May 2018 update – This article was originally written in 2015, and remains valid when discussing bitcoin/BTC mining. However, in the meantime a variety of altcoins and forks of bitcoin can use GPU mining, although the risks outlined in the article below still remain.

So last year (2014), well before I invested in my own ASIC hardware for this site, I dabbled in bitcoin mining on my own personal laptop. It was a good one for gaming, being an Alienware m14 r2, and cost me about €1,200. I had first mined a few kilohashes on an older laptop, but Mechwarrior Online was launching, and it was the game that would make me upgrade my laptop. So I did, getting the best machine I could afford at the time.

Once I had it though, I quickly realised that nVidia GPU’s were terrible for mining bitcoin, and at the time I began to mine litecoin instead on a mining pool, which taught me about configuring wallets, mining software, and getting the settings right. However running my machine for long stretches at full pelt when I wasn’t using it, I generated about 2.5 litecoin, which I then sold for about $80 on btc-e. I got my first meaningful bitcoin this way, making some by trading small amounts, and then losing it all regularly 🙂

However, in order to earn this, I was not only paying fairly high electricity costs with my laptop running full pelt, but the mining caused considerable damage to my machine, which will hopefully be a warning for others thinking of using their laptop.

Laptop + bitcoin mining = heat, warping, cracking and worse!
Laptop + bitcoin mining = heat, warping, cracking and worse!

So my GPU is behind the top left side of my keyboard, and running hot as it was, the heat then caused further damage. Not only did it warm the solder on my left USB ports to the point where they disconnected after being plugged in while warm, but the heat transferred through the frame of my computer into the hinge between the keyboard and screen. This warmed up, and warped, but then cooled later and froze solid while it was closed.

Not knowing this, I then opened up my laptop case, hearing an almighty crunch as the hinge locked in place, and part of the LCD frame stayed with it, shattering and locking solid. Shortly thereafter, started showing on the screen, as the cabling continued to be damaged, and ultimately the left 1/3 of the screen rainbowed.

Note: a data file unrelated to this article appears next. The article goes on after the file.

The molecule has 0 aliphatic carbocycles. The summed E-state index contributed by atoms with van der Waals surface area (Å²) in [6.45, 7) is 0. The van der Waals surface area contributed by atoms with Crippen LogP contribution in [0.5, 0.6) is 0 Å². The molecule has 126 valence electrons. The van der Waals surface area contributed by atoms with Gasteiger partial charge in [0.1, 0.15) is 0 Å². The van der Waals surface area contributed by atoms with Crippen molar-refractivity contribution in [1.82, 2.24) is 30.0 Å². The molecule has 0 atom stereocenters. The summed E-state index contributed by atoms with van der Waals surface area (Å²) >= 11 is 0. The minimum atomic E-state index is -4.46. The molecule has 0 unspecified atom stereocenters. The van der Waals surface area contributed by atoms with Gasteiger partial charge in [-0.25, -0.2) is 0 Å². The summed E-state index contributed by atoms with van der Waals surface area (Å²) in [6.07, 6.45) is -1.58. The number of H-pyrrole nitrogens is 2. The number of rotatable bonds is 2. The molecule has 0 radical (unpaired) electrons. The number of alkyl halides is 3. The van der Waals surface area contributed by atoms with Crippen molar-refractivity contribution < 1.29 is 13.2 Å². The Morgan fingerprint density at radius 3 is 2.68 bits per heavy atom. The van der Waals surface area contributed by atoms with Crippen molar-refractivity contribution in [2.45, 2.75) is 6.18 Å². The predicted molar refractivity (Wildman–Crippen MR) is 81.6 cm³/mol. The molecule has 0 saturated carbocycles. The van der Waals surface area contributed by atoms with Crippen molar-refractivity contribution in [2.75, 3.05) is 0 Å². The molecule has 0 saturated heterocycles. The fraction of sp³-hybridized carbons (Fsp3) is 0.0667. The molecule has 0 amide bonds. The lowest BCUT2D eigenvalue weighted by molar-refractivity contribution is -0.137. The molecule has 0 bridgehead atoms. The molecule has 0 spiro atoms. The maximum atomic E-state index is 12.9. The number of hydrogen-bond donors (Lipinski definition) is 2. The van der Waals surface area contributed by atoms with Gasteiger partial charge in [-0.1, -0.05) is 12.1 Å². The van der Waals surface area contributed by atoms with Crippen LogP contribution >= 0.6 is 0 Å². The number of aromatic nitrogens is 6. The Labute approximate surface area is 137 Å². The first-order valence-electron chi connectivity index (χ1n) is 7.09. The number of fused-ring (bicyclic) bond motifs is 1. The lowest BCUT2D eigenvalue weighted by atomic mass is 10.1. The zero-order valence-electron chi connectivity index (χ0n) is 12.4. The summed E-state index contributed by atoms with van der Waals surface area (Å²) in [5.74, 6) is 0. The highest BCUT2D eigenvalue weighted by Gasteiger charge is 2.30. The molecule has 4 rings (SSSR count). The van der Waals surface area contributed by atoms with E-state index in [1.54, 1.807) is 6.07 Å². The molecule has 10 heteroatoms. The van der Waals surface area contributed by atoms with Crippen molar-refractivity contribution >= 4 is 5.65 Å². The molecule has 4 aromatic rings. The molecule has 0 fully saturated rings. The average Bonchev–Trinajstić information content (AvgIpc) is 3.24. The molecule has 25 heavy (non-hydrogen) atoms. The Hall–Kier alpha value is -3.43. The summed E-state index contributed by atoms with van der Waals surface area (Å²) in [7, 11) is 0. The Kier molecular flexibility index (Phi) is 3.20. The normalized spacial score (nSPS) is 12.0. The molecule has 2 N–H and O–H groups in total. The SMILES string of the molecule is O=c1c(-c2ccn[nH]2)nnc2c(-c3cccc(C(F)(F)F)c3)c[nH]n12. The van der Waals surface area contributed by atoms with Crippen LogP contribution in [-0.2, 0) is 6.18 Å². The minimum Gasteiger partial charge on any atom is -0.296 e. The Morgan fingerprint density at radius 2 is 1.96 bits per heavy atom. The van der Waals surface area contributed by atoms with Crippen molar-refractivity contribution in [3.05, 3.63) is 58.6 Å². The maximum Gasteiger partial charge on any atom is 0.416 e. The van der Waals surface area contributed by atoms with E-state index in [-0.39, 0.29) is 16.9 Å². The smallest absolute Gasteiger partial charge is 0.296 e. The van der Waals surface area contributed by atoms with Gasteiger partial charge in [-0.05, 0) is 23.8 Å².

So cue a visit to my local computer repair shop, who looked at the damage, and between all the parts that needed to be sourced, and the labour to get it back in a usable state, €600 later I got my laptop back. And uninstalled mining software straight away. After this, I then got some small cloud mining contracts, firstly with a Dutch company called minerlease, and then a six month contract from March to Septemeber with someone I found on ebay. The latter was very helpful, letting me move around my hashing between some different pools, and ultimately led me to decide that I wanted to buy the four Antminer S1’s that we use to review mining pools, and then spend the coins doing our reviews.

So what’s the lesson from this? Definitely don’t try to mine cryptocurrencies on a laptop, and if you’re thinking of it for a GPU on a desktop, all you’re going to do is run up an electricity bill and shorten your hardware’s life, or do a load of damage like I did. You can get started with second hand mining equipment thousands of times more powerful than graphics cards for about €200, and if you’re still into it after you’ve done that for a while, then you know you’re a lifer!

By BitcoinsInIreland Editorial Team

A staff writer at who covers a range of topics on the site.